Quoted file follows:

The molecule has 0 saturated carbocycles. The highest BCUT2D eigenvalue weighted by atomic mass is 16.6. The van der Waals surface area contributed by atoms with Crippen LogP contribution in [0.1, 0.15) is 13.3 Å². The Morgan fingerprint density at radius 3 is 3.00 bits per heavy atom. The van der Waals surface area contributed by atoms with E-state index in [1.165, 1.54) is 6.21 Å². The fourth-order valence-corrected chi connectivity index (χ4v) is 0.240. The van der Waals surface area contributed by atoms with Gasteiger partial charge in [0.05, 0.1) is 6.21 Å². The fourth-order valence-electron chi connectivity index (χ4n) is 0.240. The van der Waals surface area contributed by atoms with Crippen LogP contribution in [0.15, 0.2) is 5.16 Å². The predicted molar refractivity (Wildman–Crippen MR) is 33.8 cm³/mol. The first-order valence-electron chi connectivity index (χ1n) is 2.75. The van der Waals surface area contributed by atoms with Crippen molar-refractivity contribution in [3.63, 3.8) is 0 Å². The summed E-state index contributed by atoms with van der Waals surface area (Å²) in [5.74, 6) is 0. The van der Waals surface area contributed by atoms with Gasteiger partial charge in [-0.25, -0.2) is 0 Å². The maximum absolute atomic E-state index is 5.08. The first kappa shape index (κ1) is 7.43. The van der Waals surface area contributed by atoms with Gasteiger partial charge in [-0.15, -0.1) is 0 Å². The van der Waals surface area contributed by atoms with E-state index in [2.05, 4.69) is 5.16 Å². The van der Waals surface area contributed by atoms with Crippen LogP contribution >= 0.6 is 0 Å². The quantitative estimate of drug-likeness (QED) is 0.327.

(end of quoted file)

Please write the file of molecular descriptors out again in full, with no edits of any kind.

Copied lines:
The molecule has 0 saturated carbocycles. The highest BCUT2D eigenvalue weighted by atomic mass is 16.6. The van der Waals surface area contributed by atoms with Crippen LogP contribution in [0.1, 0.15) is 13.3 Å². The Morgan fingerprint density at radius 3 is 3.00 bits per heavy atom. The van der Waals surface area contributed by atoms with E-state index in [1.165, 1.54) is 6.21 Å². The fourth-order valence-corrected chi connectivity index (χ4v) is 0.240. The van der Waals surface area contributed by atoms with Gasteiger partial charge in [0.05, 0.1) is 6.21 Å². The fourth-order valence-electron chi connectivity index (χ4n) is 0.240. The van der Waals surface area contributed by atoms with Crippen LogP contribution in [0.15, 0.2) is 5.16 Å². The predicted molar refractivity (Wildman–Crippen MR) is 33.8 cm³/mol. The first-order valence-electron chi connectivity index (χ1n) is 2.75. The van der Waals surface area contributed by atoms with Crippen molar-refractivity contribution in [3.63, 3.8) is 0 Å². The summed E-state index contributed by atoms with van der Waals surface area (Å²) in [5.74, 6) is 0. The van der Waals surface area contributed by atoms with Gasteiger partial charge in [-0.25, -0.2) is 0 Å². The maximum absolute atomic E-state index is 5.08. The first kappa shape index (κ1) is 7.43. The van der Waals surface area contributed by atoms with Gasteiger partial charge in [-0.15, -0.1) is 0 Å². The van der Waals surface area contributed by atoms with E-state index in [2.05, 4.69) is 5.16 Å². The van der Waals surface area contributed by atoms with Crippen LogP contribution >= 0.6 is 0 Å². The quantitative estimate of drug-likeness (QED) is 0.327.